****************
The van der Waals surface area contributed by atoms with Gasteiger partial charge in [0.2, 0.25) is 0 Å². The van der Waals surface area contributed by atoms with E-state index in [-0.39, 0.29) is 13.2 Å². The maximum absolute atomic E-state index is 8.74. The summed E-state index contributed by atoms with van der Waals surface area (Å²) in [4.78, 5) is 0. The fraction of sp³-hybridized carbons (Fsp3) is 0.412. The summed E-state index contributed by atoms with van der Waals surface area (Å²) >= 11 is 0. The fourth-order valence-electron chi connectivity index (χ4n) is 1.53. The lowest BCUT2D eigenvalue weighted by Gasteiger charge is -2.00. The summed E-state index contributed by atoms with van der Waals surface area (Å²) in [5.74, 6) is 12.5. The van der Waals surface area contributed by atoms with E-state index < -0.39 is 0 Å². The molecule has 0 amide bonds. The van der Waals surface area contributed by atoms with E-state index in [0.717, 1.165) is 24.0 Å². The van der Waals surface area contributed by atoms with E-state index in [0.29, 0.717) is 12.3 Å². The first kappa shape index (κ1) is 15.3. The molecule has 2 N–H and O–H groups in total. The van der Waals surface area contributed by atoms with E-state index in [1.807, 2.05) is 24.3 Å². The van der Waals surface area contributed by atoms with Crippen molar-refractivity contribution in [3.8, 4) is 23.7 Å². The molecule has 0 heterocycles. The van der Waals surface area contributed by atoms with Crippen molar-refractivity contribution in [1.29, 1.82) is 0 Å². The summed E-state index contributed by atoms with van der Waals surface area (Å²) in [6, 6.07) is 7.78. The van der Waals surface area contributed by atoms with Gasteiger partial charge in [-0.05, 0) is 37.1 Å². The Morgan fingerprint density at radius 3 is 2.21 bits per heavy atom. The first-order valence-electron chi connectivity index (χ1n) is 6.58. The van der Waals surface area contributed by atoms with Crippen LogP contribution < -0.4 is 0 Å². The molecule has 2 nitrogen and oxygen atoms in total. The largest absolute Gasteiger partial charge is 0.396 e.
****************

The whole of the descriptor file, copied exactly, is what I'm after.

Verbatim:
The van der Waals surface area contributed by atoms with Gasteiger partial charge in [0.2, 0.25) is 0 Å². The van der Waals surface area contributed by atoms with E-state index in [-0.39, 0.29) is 13.2 Å². The maximum absolute atomic E-state index is 8.74. The summed E-state index contributed by atoms with van der Waals surface area (Å²) in [4.78, 5) is 0. The fraction of sp³-hybridized carbons (Fsp3) is 0.412. The summed E-state index contributed by atoms with van der Waals surface area (Å²) >= 11 is 0. The fourth-order valence-electron chi connectivity index (χ4n) is 1.53. The lowest BCUT2D eigenvalue weighted by Gasteiger charge is -2.00. The summed E-state index contributed by atoms with van der Waals surface area (Å²) in [5.74, 6) is 12.5. The van der Waals surface area contributed by atoms with E-state index < -0.39 is 0 Å². The molecule has 0 amide bonds. The van der Waals surface area contributed by atoms with E-state index in [0.717, 1.165) is 24.0 Å². The van der Waals surface area contributed by atoms with E-state index in [0.29, 0.717) is 12.3 Å². The first kappa shape index (κ1) is 15.3. The molecule has 2 N–H and O–H groups in total. The van der Waals surface area contributed by atoms with E-state index in [1.807, 2.05) is 24.3 Å². The van der Waals surface area contributed by atoms with Crippen molar-refractivity contribution in [3.8, 4) is 23.7 Å². The molecule has 0 heterocycles. The van der Waals surface area contributed by atoms with Crippen molar-refractivity contribution in [1.29, 1.82) is 0 Å². The summed E-state index contributed by atoms with van der Waals surface area (Å²) in [6, 6.07) is 7.78. The van der Waals surface area contributed by atoms with Gasteiger partial charge in [-0.05, 0) is 37.1 Å². The Morgan fingerprint density at radius 3 is 2.21 bits per heavy atom. The first-order valence-electron chi connectivity index (χ1n) is 6.58. The van der Waals surface area contributed by atoms with Crippen LogP contribution < -0.4 is 0 Å². The molecule has 2 nitrogen and oxygen atoms in total. The largest absolute Gasteiger partial charge is 0.396 e.